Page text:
However, it was modified to suit the present study (see Appendix 1). Before distributing the final questionnaire, a pilot survey was carried out among 200 respondents conveniently selected from the target population to examine its validity and reliability and only 160 were used with no missing data. Based on the information collected from these respondents, the final questionnaire was developed with slight modification. SPSS 20.0 software was used to analyse the data collected. The cronbach alpha values for the entire constructs used in the questionnaire were above 0.80 which is considered reliable according to Hair, Black, Babin, Anderson, Tatham (2006).

The questionnaires were distributed to postgraduate students in six public Malaysian universities in Klang Vally, where most of the public universities located.

The questionnaire was self-administrated and distributed personally by hand to the respondents inside their classes after obtaining permission from their lecturers in order to have a higher response rate. A total of 1683 questionnaires were distributed to the respondents. Only 1267 questionnaires were used for further analysis.

Data Analysis and Result

This section presents the analysis of the demographic characteristics of the respondents. This is followed by the result of the factor analysis on non-monetary factors and religiosity items. Then, the results of the multiple regression analysis are presented to find out the influence of the non-monetary factors on knowledge sharing behaviour.

Finally, the effect of religiosity as a moderating variable on the relationship between non-monetary factors and knowledge sharing behaviour is presented.

Respondents Characteristics

The Characteristics of the respondents showed that female respondents slightly outnumbered male respondents, 55% compared with male respondents 45%. Respondent’s age ranged between 20 to 51 years old. 

The majority fell in the range of 20 to 30 years. Most of the respondents were Malaysians about 69.2%, while 30.8% respondents were from other countries. The characteristic profile of the respondents in terms of ethnicity showed that the majority were Malay 49.1%, followed by Chinese 11.8%, whereas 9.4% were Indian and 1.8% were from Others ethnicity.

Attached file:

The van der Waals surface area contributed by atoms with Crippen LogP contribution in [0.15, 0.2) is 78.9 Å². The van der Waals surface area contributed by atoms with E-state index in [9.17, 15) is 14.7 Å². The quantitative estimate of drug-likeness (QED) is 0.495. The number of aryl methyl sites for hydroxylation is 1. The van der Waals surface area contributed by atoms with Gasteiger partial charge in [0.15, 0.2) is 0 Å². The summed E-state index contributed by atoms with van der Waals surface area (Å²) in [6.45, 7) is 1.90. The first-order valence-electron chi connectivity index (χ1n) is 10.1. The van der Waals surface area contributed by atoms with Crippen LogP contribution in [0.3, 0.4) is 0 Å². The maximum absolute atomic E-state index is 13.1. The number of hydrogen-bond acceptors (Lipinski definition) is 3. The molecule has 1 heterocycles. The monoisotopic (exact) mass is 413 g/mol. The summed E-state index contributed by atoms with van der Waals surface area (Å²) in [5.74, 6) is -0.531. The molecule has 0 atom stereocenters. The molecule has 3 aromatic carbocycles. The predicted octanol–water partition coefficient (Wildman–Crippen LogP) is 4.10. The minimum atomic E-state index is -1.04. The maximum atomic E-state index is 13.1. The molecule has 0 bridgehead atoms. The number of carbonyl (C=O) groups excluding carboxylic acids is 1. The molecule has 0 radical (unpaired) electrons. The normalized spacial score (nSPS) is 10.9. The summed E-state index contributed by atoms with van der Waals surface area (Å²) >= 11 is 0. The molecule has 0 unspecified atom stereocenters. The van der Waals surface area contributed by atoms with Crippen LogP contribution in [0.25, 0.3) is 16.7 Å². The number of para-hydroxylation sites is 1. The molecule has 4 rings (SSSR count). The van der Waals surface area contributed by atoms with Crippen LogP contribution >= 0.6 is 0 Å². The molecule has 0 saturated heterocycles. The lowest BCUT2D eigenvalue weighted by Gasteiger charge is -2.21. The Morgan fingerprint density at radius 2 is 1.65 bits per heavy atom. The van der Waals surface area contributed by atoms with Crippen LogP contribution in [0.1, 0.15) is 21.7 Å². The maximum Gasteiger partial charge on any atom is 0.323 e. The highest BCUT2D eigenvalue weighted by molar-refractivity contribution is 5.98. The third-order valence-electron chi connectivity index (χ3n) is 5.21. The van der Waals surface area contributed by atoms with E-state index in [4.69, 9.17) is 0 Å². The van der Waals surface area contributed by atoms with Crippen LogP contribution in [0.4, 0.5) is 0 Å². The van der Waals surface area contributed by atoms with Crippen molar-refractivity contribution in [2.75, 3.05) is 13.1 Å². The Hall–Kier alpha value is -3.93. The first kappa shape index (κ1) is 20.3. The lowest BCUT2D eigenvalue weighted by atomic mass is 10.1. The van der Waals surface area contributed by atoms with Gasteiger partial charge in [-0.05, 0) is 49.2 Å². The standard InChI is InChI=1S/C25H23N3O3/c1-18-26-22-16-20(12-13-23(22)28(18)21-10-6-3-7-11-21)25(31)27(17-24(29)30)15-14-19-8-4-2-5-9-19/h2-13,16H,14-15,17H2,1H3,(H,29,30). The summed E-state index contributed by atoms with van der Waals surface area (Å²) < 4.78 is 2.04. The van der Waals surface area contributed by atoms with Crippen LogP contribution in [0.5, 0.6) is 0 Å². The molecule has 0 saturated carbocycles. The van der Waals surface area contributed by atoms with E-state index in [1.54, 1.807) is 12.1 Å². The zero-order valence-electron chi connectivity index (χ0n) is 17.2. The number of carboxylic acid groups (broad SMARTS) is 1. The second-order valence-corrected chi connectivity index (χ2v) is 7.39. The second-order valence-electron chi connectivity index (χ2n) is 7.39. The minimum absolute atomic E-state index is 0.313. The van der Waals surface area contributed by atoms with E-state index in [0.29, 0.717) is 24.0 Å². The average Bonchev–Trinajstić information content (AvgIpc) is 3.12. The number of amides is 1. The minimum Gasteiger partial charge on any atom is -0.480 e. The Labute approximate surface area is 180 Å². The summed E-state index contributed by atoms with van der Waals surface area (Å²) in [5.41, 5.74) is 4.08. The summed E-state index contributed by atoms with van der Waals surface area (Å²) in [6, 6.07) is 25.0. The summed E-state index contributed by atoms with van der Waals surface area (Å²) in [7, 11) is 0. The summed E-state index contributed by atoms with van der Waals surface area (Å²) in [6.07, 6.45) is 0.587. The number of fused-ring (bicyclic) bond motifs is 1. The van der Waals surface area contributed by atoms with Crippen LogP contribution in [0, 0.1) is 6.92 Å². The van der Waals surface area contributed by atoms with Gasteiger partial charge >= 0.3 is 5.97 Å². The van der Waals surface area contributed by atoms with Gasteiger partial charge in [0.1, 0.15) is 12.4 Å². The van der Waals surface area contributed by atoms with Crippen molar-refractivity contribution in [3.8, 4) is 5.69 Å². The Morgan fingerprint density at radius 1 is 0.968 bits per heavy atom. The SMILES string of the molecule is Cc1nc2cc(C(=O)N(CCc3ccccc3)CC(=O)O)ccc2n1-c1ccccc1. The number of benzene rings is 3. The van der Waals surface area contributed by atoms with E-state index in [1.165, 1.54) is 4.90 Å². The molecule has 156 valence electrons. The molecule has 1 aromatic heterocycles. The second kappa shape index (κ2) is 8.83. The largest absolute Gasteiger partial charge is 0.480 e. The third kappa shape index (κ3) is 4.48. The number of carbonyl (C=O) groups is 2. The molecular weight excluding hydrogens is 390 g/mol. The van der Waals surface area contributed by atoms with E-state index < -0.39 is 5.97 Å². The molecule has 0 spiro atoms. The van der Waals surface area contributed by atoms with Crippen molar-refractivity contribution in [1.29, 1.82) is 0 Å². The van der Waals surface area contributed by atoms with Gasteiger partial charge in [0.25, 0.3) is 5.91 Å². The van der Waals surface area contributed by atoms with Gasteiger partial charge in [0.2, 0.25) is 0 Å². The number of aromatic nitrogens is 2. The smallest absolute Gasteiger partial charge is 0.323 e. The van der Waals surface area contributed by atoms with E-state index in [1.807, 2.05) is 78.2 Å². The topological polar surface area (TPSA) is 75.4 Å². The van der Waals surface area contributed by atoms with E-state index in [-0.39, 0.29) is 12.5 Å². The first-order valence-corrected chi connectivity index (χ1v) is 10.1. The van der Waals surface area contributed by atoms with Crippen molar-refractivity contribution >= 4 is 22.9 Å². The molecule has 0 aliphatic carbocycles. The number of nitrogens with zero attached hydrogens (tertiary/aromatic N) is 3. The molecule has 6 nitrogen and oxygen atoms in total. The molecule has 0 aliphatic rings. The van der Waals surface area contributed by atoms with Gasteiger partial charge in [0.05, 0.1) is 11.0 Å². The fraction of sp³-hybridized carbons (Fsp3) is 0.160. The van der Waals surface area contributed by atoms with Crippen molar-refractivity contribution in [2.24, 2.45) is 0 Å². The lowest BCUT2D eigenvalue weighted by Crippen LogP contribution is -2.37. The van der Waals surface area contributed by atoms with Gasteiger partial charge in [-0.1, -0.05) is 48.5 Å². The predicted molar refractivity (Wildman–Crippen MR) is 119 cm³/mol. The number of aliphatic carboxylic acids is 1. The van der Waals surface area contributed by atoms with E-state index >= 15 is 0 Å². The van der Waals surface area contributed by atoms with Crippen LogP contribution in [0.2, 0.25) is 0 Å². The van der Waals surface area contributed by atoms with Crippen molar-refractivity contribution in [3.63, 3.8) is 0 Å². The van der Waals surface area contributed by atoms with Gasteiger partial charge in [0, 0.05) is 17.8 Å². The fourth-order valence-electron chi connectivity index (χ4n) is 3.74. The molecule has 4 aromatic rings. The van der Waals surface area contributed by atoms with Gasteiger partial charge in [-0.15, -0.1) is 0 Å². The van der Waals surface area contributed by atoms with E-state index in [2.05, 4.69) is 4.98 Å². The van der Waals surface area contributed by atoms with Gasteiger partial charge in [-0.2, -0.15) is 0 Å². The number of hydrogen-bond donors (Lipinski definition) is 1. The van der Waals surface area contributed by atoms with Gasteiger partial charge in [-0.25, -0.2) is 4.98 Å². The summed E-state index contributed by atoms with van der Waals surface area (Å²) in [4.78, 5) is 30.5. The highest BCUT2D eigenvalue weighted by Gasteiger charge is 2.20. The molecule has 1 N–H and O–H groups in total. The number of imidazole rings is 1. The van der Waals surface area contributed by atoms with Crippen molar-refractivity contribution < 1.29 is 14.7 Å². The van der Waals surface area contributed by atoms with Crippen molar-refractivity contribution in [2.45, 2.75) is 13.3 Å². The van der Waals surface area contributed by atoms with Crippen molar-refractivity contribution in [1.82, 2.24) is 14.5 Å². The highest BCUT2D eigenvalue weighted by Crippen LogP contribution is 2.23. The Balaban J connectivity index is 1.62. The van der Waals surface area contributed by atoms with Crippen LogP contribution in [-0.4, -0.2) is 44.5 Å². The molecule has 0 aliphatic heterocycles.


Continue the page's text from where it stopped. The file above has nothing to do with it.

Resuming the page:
The data demonstrates that more than three fourths of the respondents were Muslim, followed by Buddhists 9.2%, Hindus were 4.8%, and 7.2% were from other religious backgrounds. In term of education, the majority of the respondents were Masters’ students at 86.2%, while doctorate students were at 13.8%.

Factor analysis

Factor analysis was conducted on the 42 items of non-monetary factors and 11 items of religiosity to determine the items underlay the dimensions measurement of the constructs.

Moreover, the analysis also done to summarise and reduce data among interrelated variables and come out with a few underlying factors to explain the correlation among those variables (Malhotra, 2007). The factor analysis performed and extracted nine factors with eigenvalue more than 1.0. These 9 factors explained 61.506 of the total variance.
Table 1 showed that factors 1, 2, 3, were loaded with eleven, nine, and 7 items respectively. Humility construct was split into two factors 4 and 5. Therefore, the six items under factor 4 was labelled as scholar humility and the other four items loaded under factor 5 was labelled as general humility. A scholar is knowledge seeker or a learned and knowledgeable person who has more knowledge in a particular area (Merriam-Webster, 2013).
Therefore to become a scholar one should continuous seeking knowledge through a long process of learning. This is in return releases a scholar from traits such as arrogance and over confidence (Ghosh, 2002). Thus, humbleness will be gained, because scholar knows that, although scholarship they acquire, still more thing remains to know (Boyer, 1996). Scholar humility is a trait which can be easily recognised in a scholar person, when they admitted their shortcoming and struggled to overcome it (Crigger &Godfrey, 2010).